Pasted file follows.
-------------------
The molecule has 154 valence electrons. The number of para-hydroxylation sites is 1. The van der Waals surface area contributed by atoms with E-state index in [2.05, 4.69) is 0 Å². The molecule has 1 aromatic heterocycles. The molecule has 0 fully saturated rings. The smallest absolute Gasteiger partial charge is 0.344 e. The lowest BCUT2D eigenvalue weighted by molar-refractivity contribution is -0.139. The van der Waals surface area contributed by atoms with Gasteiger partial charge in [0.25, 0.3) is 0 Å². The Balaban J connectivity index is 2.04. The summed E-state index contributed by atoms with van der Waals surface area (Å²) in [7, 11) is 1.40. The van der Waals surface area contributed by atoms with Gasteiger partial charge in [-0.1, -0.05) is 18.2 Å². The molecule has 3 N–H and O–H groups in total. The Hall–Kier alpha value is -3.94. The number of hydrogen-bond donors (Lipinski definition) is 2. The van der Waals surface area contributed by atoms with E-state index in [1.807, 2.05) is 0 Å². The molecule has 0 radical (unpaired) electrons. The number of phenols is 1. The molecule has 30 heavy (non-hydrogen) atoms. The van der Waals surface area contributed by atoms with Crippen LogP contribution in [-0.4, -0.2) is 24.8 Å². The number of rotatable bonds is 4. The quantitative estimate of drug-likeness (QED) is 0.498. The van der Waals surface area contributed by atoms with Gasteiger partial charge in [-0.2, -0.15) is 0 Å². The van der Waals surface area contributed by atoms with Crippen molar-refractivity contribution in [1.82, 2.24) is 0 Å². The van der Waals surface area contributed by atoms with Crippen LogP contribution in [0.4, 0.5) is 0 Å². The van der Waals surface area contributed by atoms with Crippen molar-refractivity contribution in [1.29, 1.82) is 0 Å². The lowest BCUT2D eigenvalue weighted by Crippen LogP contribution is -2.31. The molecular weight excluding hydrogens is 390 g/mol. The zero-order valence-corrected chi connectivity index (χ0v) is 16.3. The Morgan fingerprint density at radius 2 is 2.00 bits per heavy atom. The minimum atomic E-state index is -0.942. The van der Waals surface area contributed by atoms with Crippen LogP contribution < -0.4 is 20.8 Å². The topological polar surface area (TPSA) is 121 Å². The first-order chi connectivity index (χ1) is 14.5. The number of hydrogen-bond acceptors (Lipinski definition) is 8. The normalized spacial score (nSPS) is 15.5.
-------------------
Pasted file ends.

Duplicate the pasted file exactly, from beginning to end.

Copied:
The molecule has 154 valence electrons. The number of para-hydroxylation sites is 1. The van der Waals surface area contributed by atoms with E-state index in [2.05, 4.69) is 0 Å². The molecule has 1 aromatic heterocycles. The molecule has 0 fully saturated rings. The smallest absolute Gasteiger partial charge is 0.344 e. The lowest BCUT2D eigenvalue weighted by molar-refractivity contribution is -0.139. The van der Waals surface area contributed by atoms with Gasteiger partial charge in [0.25, 0.3) is 0 Å². The Balaban J connectivity index is 2.04. The summed E-state index contributed by atoms with van der Waals surface area (Å²) in [7, 11) is 1.40. The van der Waals surface area contributed by atoms with Gasteiger partial charge in [-0.1, -0.05) is 18.2 Å². The molecule has 3 N–H and O–H groups in total. The Hall–Kier alpha value is -3.94. The number of hydrogen-bond donors (Lipinski definition) is 2. The van der Waals surface area contributed by atoms with E-state index in [1.807, 2.05) is 0 Å². The molecule has 0 radical (unpaired) electrons. The number of phenols is 1. The molecule has 30 heavy (non-hydrogen) atoms. The van der Waals surface area contributed by atoms with Crippen LogP contribution in [-0.4, -0.2) is 24.8 Å². The number of rotatable bonds is 4. The quantitative estimate of drug-likeness (QED) is 0.498. The van der Waals surface area contributed by atoms with Gasteiger partial charge in [-0.2, -0.15) is 0 Å². The van der Waals surface area contributed by atoms with Crippen molar-refractivity contribution in [1.82, 2.24) is 0 Å². The van der Waals surface area contributed by atoms with Crippen LogP contribution in [0.4, 0.5) is 0 Å². The van der Waals surface area contributed by atoms with Crippen molar-refractivity contribution in [1.29, 1.82) is 0 Å². The lowest BCUT2D eigenvalue weighted by Crippen LogP contribution is -2.31. The molecular weight excluding hydrogens is 390 g/mol. The zero-order valence-corrected chi connectivity index (χ0v) is 16.3. The Morgan fingerprint density at radius 2 is 2.00 bits per heavy atom. The minimum atomic E-state index is -0.942. The van der Waals surface area contributed by atoms with Crippen LogP contribution < -0.4 is 20.8 Å². The topological polar surface area (TPSA) is 121 Å². The first-order chi connectivity index (χ1) is 14.5. The number of hydrogen-bond acceptors (Lipinski definition) is 8. The normalized spacial score (nSPS) is 15.5.